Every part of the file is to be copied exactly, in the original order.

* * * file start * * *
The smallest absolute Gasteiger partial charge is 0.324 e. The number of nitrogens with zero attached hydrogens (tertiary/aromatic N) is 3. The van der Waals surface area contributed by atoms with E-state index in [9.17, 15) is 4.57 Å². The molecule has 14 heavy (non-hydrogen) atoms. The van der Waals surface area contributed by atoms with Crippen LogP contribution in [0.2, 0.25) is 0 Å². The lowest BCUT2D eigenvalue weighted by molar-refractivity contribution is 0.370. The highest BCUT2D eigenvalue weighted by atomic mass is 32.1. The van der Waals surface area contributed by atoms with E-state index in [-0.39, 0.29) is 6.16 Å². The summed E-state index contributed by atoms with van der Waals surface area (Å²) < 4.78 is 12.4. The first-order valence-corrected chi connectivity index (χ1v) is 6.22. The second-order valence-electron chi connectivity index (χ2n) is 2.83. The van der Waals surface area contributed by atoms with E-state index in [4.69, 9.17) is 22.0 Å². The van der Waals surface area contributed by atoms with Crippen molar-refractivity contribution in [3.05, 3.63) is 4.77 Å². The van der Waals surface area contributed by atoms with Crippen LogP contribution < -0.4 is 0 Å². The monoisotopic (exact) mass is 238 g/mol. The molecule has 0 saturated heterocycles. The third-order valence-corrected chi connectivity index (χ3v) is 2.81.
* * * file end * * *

The smallest absolute Gasteiger partial charge is 0.324 e. The number of nitrogens with zero attached hydrogens (tertiary/aromatic N) is 3. The van der Waals surface area contributed by atoms with E-state index in [9.17, 15) is 4.57 Å². The molecule has 14 heavy (non-hydrogen) atoms. The van der Waals surface area contributed by atoms with Crippen LogP contribution in [0.2, 0.25) is 0 Å². The lowest BCUT2D eigenvalue weighted by molar-refractivity contribution is 0.370. The highest BCUT2D eigenvalue weighted by atomic mass is 32.1. The van der Waals surface area contributed by atoms with E-state index in [-0.39, 0.29) is 6.16 Å². The summed E-state index contributed by atoms with van der Waals surface area (Å²) < 4.78 is 12.4. The first-order valence-corrected chi connectivity index (χ1v) is 6.22. The second-order valence-electron chi connectivity index (χ2n) is 2.83. The van der Waals surface area contributed by atoms with E-state index in [4.69, 9.17) is 22.0 Å². The van der Waals surface area contributed by atoms with Crippen molar-refractivity contribution in [3.05, 3.63) is 4.77 Å². The van der Waals surface area contributed by atoms with Crippen LogP contribution < -0.4 is 0 Å². The monoisotopic (exact) mass is 238 g/mol. The molecule has 0 saturated heterocycles. The third-order valence-corrected chi connectivity index (χ3v) is 2.81.